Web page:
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Judge Bumb Responds to NJ Attorney General’s Timeline Demand

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A note and a belt, hinting at an upcoming punishment.
Judge Bumb, in her response, was clearly unhappy with the demand letter sent by the NJ Attorney General.

The State of New Jersey is looking rather foolish after Judge Bumb called out their inconsistent behavior and unusual requests in the Siegel v. Platkin case. In response to a demanding letter from the New Jersey Attorney General a few days ago, Judge Bumb issued a rather terse order that both set a date for arguments in a preliminary injunction hearing and called out the State’s childish behavior.

The preliminary injunction hearing is set for March 17, 2023, at 10:00 a.m., with Judge Bumb noting the need to “…address several issues that Defendants did not sufficiently address in their briefs,” despite the fact that the court has already received over 2,000 pages of briefings from both parties.

In response to the State’s new demand for a hearing and underlying threat to appeal, Judge Bumb notes that the State had already agreed to a timeline:

“Following this Court’s decisions on those motions, the parties agreed to their own briefing schedule on Plaintiffs’ Motions for a Preliminary Injunction and later extended the date for Plaintiffs to file reply briefs…”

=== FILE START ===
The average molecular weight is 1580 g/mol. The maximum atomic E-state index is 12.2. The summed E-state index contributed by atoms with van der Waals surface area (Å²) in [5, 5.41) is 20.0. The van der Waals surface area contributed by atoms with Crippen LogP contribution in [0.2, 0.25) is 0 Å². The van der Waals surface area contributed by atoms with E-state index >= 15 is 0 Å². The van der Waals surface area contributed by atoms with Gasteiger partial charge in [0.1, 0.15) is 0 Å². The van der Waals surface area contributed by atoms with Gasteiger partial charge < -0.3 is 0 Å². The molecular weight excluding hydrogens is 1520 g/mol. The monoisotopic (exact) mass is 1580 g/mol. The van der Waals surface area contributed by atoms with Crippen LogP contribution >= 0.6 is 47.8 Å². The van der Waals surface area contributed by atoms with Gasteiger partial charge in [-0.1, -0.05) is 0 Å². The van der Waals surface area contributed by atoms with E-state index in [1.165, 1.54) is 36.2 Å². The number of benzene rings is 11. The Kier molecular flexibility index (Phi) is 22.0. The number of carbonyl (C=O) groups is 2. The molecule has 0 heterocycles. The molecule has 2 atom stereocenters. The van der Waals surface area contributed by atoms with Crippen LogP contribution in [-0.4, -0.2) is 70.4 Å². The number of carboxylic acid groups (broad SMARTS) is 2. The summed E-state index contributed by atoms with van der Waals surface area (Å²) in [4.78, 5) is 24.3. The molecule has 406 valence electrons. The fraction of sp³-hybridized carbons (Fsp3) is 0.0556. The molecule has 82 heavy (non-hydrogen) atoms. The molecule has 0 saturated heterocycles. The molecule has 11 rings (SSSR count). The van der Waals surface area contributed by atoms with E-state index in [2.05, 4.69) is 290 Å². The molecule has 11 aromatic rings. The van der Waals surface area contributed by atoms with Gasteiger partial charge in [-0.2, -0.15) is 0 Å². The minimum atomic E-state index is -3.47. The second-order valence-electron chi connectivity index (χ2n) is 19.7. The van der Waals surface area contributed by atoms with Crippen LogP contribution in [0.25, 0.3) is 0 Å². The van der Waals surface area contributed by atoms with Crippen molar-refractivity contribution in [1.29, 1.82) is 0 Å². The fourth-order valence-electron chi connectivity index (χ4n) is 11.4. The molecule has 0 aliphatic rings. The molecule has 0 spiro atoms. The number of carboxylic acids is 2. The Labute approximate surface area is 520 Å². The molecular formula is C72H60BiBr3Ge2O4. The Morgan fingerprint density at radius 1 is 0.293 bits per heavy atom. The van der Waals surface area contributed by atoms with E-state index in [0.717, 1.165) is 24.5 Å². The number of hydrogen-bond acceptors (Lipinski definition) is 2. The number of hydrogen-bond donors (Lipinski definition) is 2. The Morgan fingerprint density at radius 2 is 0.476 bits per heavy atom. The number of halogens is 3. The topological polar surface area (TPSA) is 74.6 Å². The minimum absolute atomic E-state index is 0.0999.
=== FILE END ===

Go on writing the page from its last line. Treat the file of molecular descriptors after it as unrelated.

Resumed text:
The State’s inconsistent behavior has clearly been a burden to the court, and reading between the lines, it seems Judge Bumb is not pleased:

“Given the parties’ agreement on the briefing schedule, consent for time extensions, and conduct, the parties led this Court to conclude that they had agreed that “good cause” existed to extend the duration of the TROs throughout the Preliminary Injunction phase of this litigation. Defendants have now seemed to alter the course they agreed to with Plaintiffs and represented to this Court.”

The order ends with an observation that the State’s behavior could create a scenario where the District Court no longer has jurisdiction:

“The Court notes, however, that if Defendants file an appeal as stated in their letter and the appeal is taken, the Court questions whether it still retains jurisdiction to hear this matter and, thus, will require the parties to address the issue of the Court’s continued jurisdiction because of Defendants’ appeal.”

How the change in jurisdiction might affect the preliminary injunction in an appeal is not clear at this point. News2A will continue to cover this developing story.

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Siegel/Koons v. Platkin
Oral arguments heard Oct 25
Awaiting opinion from 3rd Circuit of Appeals

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